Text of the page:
Of course, there is an issue deeply rooted in the Arab consciousness that must also be highlighted in order to understand the justifications and motives of their stand towards Iran. The Arabs recognise that Iran is a neighbouring country.
It always was, and will remain a pivotal player in the political, economic and cultural fabric of the region. This historic and geographic closeness dictates that Iran should be approached with a high level of responsibility, as good neighbourly relations require an outlook toward the future when defining present options.
In this regard,Israel’s threat to launch an attack on Iran does not have support on the Arab street for several reasons. Most importantly, a war with Iran carries a number of risks whose consequences would be unpredictable both in the near and distant future. The neighbouring Arab gulf states would find themselves with a grave security reality, which could lead to a dangerous future. Thus, the Arabs hope to balance their relations with their neighbour, Iran, in a peaceful manner that neutralises its expansionist ambitions and halts its interference in their internal affairs. This possibility is enhanced by the Arab revolutions that will potentially correct the regional balance of power. The Arabs would do better without chaos whose consequences cannot be contained.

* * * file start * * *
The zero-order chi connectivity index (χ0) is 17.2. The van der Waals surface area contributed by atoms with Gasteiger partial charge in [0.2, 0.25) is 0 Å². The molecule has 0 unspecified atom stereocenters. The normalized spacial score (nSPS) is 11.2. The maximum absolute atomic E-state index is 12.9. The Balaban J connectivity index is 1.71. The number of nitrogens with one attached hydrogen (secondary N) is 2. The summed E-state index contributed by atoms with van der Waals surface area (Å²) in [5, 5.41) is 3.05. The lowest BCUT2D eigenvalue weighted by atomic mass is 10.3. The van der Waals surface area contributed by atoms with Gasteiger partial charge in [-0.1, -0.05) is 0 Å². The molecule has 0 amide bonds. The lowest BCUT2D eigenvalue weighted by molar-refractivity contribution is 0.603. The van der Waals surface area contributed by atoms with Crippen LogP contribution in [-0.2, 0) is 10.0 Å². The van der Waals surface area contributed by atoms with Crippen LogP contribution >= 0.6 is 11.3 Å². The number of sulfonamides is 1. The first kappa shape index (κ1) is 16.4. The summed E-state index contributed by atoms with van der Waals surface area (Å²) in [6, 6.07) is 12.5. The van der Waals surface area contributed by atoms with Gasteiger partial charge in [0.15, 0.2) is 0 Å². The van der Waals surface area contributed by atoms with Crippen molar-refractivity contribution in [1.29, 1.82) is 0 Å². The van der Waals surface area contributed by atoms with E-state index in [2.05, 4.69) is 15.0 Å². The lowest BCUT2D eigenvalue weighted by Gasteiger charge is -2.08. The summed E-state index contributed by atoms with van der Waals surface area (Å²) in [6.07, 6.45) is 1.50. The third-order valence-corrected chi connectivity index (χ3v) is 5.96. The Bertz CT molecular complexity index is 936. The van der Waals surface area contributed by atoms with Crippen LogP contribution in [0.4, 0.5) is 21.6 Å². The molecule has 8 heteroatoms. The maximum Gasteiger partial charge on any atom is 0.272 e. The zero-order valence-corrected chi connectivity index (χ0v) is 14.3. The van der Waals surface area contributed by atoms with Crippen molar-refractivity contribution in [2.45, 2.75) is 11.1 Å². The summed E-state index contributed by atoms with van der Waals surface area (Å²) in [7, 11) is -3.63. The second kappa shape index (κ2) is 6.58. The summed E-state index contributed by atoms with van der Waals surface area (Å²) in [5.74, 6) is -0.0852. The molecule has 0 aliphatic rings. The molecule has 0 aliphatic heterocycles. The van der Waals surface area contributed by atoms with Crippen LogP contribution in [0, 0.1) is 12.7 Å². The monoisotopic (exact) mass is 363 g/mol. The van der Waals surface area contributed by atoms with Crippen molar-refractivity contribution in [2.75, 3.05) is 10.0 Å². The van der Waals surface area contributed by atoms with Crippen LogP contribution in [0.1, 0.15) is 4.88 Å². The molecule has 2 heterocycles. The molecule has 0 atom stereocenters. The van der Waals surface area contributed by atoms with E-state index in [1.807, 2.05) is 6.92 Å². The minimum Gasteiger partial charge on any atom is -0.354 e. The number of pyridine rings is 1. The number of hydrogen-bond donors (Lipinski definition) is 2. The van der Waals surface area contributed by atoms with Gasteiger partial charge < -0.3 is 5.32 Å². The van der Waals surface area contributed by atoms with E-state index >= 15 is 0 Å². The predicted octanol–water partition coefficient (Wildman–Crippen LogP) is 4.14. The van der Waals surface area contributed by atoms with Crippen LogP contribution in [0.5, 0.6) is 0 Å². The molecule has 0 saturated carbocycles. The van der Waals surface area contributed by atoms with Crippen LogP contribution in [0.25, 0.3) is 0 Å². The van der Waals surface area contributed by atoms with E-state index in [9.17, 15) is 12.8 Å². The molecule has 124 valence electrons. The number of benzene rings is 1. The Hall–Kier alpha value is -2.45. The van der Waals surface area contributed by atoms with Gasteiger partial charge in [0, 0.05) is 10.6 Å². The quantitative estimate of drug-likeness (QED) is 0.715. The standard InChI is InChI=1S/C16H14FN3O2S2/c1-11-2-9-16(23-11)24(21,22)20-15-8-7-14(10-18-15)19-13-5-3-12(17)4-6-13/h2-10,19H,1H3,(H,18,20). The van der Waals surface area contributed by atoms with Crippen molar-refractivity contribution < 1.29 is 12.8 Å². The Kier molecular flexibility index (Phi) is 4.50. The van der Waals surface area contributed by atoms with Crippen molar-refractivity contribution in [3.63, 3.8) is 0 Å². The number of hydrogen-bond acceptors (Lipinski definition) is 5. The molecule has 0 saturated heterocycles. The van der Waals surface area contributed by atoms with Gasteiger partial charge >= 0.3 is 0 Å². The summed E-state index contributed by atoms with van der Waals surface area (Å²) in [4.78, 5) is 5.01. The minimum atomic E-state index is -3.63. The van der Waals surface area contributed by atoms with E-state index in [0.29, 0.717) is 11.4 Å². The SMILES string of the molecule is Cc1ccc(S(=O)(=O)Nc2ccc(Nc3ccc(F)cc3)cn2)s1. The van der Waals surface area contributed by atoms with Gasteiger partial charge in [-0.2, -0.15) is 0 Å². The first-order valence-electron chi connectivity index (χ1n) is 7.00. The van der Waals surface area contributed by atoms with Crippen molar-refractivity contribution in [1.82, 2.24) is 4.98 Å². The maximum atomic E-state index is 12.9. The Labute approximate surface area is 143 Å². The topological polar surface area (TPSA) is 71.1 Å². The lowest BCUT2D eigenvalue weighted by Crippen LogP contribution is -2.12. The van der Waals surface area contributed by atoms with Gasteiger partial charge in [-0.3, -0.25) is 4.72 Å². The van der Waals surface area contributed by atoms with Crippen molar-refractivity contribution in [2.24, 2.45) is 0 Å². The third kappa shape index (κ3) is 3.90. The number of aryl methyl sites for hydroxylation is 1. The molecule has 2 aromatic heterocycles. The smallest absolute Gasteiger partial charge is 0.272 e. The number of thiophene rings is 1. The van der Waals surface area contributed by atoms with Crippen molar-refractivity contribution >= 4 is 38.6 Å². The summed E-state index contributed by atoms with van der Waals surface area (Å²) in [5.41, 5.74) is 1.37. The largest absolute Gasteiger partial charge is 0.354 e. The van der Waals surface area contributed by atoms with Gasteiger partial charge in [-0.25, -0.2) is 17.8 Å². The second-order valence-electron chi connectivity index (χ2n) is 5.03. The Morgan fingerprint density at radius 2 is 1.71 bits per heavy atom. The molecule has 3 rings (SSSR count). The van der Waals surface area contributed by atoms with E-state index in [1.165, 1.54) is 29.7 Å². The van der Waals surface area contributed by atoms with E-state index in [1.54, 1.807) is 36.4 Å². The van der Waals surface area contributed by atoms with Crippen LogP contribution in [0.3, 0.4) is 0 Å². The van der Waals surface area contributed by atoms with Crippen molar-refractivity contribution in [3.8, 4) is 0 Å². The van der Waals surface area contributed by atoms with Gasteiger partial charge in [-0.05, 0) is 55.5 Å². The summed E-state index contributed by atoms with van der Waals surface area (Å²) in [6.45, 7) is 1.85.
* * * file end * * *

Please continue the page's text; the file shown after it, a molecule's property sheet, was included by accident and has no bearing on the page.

The Arab spring has inspired the region’s people with a vision of change. Yet, there is a long road ahead before they attain political and economic stability. This entails the writing of constitutions, building state institutions and stemming economic decline. In other words, they are in a process of transition. It is a period that requires peace and internal agreement on priorities. A war with Iran would distract attention from the needs of the democratic transition to focus on demands of war. While it is easy to predict its beginning, it is almost impossible to presage its end.
War would redraw alliances and elicit external intervention into the affairs of states and groups. In the event, the Arab spring would end and be replaced by a Middle East autumn, one which would not give the region and the world anything but misery and danger.